I've come to the conclusion that the folks who build Word's feature list believe that Word can be programmed to think better than you can. The AutoCorrect feature is my proof. It causes Word to actually change the text you type.
Okay, so this feature isn't all bad. I'm always transposing characters in words as I type. I type pretty quickly and my fingers get confused. It's great to see the word "teh" converted to "the" (except when you're trying to type "teh" as an example for an article and Word just won't let you do it). But sometimes Word makes corrections that simply aren't corrections.
Here's a real-life example. While I was writing Creating Résumés, Letters, Business Cards, and Flyers in Word: Visual QuickProject Guide (hey, I just write them; I don't title them), I had to type the phrase "your My Documents folder" to refer to that place in Windows where you save documents. Just for grins, type that phrase into Word and watch what happens. That's right. It becomes "you're my Documents folder." That's not correct and it's not what I wanted. The AutoCorrect feature suddenly became the AutoError feature.
Fix that feature!
In Windows, choose AutoCorrect Options from the Tools menu and click the AutoCorrect tab:
In Mac OS, choose AutoCorrect from the Tools menu and click the AutoCorrect button:
In the dialog box's scrolling list, scroll down to find the word or phrase you don't want "corrected" and select it. Then click Delete. Word will no longer "correct" that "error" for you.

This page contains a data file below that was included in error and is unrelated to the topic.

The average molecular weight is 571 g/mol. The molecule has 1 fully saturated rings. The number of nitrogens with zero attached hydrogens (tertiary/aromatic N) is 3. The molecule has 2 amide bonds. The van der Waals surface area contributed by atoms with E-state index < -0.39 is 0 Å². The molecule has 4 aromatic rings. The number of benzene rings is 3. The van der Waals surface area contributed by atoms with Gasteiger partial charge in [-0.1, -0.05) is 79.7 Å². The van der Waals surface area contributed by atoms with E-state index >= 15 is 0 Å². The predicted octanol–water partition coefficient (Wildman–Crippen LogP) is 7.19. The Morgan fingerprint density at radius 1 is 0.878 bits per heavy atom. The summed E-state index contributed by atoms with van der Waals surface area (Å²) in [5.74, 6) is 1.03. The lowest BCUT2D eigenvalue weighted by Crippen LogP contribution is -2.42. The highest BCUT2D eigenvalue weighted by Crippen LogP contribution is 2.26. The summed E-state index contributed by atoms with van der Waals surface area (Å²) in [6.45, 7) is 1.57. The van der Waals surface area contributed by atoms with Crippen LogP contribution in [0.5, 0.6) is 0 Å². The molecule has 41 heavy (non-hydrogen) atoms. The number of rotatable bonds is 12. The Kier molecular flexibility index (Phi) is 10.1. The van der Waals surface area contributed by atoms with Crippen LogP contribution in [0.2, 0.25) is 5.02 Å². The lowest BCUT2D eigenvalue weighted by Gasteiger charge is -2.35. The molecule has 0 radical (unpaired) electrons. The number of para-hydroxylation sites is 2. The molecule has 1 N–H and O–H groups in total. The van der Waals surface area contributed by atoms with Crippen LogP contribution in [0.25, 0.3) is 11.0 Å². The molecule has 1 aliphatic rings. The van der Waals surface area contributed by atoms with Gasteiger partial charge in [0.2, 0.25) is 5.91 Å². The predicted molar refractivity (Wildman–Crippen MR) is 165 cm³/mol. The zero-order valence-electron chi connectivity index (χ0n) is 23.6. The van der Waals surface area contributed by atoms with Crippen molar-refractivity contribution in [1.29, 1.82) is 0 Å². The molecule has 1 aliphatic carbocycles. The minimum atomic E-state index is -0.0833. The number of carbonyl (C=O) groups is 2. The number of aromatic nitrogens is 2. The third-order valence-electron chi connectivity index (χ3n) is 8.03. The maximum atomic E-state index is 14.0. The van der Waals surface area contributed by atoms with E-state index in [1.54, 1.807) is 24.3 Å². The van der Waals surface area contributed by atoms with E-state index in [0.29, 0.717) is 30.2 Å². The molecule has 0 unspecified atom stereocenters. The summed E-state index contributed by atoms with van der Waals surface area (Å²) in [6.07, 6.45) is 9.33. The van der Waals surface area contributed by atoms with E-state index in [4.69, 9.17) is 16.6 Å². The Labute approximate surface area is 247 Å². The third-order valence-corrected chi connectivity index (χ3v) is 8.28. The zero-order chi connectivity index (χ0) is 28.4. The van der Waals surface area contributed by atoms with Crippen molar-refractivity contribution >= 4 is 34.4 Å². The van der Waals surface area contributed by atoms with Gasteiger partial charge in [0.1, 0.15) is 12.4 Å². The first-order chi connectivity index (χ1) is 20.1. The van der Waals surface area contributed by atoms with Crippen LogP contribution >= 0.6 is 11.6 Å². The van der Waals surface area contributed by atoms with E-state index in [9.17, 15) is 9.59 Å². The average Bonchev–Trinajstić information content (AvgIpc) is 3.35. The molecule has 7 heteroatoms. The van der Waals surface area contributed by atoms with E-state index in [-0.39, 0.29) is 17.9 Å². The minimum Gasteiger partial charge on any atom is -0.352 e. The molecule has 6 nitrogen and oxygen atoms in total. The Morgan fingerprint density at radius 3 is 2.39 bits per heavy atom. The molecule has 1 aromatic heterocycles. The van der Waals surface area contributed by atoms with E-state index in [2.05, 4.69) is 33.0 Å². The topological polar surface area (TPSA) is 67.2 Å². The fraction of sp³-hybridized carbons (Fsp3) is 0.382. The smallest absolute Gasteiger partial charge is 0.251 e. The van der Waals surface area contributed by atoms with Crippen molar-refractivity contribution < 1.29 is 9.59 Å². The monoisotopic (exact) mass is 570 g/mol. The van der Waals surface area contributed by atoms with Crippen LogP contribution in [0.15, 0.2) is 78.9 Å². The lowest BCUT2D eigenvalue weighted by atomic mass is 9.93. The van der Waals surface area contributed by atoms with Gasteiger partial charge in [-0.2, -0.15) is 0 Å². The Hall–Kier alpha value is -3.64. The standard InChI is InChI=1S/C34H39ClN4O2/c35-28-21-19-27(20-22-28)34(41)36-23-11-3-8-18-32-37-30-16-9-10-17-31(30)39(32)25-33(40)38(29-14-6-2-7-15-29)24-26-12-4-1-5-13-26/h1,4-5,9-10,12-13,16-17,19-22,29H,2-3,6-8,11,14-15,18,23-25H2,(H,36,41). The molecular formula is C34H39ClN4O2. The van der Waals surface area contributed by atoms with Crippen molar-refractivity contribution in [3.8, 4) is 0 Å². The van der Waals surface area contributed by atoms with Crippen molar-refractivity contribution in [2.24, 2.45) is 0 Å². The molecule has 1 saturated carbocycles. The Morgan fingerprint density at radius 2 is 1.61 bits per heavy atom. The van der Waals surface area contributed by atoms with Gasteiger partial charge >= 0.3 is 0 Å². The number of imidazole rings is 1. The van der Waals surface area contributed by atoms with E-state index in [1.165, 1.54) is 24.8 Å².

You can spend an hour or two scrolling through the rest of the list and removing items you don't want changed. You can even add items you do want changed. (I use this feature to automatically enter my entire name (Maria Langer) when I type in my initials (MLL).) Or, if you don't want this feature to change a single character you type, turn off the check box marked "Replace text as you type."
Two other settings in this dialog box that could preserve your sanity are:
Show AutoCorrect Options buttons is the same as the Paste Options buttons I whined about earlier, but it appears right after Word makes a correction. If your fingers are as confused as mine, turn this checkbox off. This option appears only for Windows users.
Correct TWo INitial CApitals and Capitalize first letter of sentences can be bothersome if you do a lot of writing with unusual capitalization.
When you're finished, click OK. If you've felt your sanity threatened by Word, you're now on your way to recovery.